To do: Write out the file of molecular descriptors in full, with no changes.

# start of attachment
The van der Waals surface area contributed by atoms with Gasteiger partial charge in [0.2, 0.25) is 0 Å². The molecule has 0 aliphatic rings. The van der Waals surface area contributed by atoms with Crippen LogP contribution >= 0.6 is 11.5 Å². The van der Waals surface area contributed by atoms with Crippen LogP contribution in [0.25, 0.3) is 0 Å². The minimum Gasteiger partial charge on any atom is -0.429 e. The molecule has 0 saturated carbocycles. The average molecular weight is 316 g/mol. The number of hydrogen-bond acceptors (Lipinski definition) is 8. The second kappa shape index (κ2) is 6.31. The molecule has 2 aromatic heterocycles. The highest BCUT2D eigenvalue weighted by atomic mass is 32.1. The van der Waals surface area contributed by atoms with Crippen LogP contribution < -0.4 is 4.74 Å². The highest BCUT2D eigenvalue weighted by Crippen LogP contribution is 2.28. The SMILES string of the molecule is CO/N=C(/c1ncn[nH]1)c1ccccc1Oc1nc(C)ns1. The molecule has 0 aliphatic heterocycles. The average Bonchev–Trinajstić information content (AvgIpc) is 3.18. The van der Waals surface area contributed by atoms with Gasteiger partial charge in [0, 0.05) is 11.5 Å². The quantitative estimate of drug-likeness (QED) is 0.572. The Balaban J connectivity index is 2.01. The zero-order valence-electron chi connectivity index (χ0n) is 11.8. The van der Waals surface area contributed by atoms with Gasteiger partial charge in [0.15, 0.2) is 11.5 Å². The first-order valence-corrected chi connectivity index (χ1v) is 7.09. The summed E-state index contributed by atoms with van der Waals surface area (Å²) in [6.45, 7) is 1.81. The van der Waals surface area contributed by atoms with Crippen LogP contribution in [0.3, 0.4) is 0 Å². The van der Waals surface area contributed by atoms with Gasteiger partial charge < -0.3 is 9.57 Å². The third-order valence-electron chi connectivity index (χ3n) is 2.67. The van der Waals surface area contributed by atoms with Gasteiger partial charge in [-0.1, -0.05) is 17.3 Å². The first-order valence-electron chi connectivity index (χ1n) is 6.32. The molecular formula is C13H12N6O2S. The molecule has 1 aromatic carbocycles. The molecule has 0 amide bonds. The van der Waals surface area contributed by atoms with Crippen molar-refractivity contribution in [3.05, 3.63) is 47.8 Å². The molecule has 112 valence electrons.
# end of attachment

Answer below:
The van der Waals surface area contributed by atoms with Gasteiger partial charge in [0.2, 0.25) is 0 Å². The molecule has 0 aliphatic rings. The van der Waals surface area contributed by atoms with Crippen LogP contribution >= 0.6 is 11.5 Å². The van der Waals surface area contributed by atoms with Crippen LogP contribution in [0.25, 0.3) is 0 Å². The minimum Gasteiger partial charge on any atom is -0.429 e. The molecule has 0 saturated carbocycles. The average molecular weight is 316 g/mol. The number of hydrogen-bond acceptors (Lipinski definition) is 8. The second kappa shape index (κ2) is 6.31. The molecule has 2 aromatic heterocycles. The highest BCUT2D eigenvalue weighted by atomic mass is 32.1. The van der Waals surface area contributed by atoms with Crippen LogP contribution < -0.4 is 4.74 Å². The highest BCUT2D eigenvalue weighted by Crippen LogP contribution is 2.28. The SMILES string of the molecule is CO/N=C(/c1ncn[nH]1)c1ccccc1Oc1nc(C)ns1. The molecule has 0 aliphatic heterocycles. The average Bonchev–Trinajstić information content (AvgIpc) is 3.18. The van der Waals surface area contributed by atoms with Gasteiger partial charge in [0, 0.05) is 11.5 Å². The quantitative estimate of drug-likeness (QED) is 0.572. The Balaban J connectivity index is 2.01. The zero-order valence-electron chi connectivity index (χ0n) is 11.8. The van der Waals surface area contributed by atoms with Gasteiger partial charge in [0.15, 0.2) is 11.5 Å². The first-order valence-corrected chi connectivity index (χ1v) is 7.09. The summed E-state index contributed by atoms with van der Waals surface area (Å²) in [6.45, 7) is 1.81. The van der Waals surface area contributed by atoms with Crippen LogP contribution in [0.3, 0.4) is 0 Å². The van der Waals surface area contributed by atoms with Gasteiger partial charge < -0.3 is 9.57 Å². The third-order valence-electron chi connectivity index (χ3n) is 2.67. The van der Waals surface area contributed by atoms with Gasteiger partial charge in [-0.1, -0.05) is 17.3 Å². The first-order valence-electron chi connectivity index (χ1n) is 6.32. The molecular formula is C13H12N6O2S. The molecule has 1 aromatic carbocycles. The molecule has 0 amide bonds. The van der Waals surface area contributed by atoms with Crippen molar-refractivity contribution in [3.05, 3.63) is 47.8 Å². The molecule has 112 valence electrons.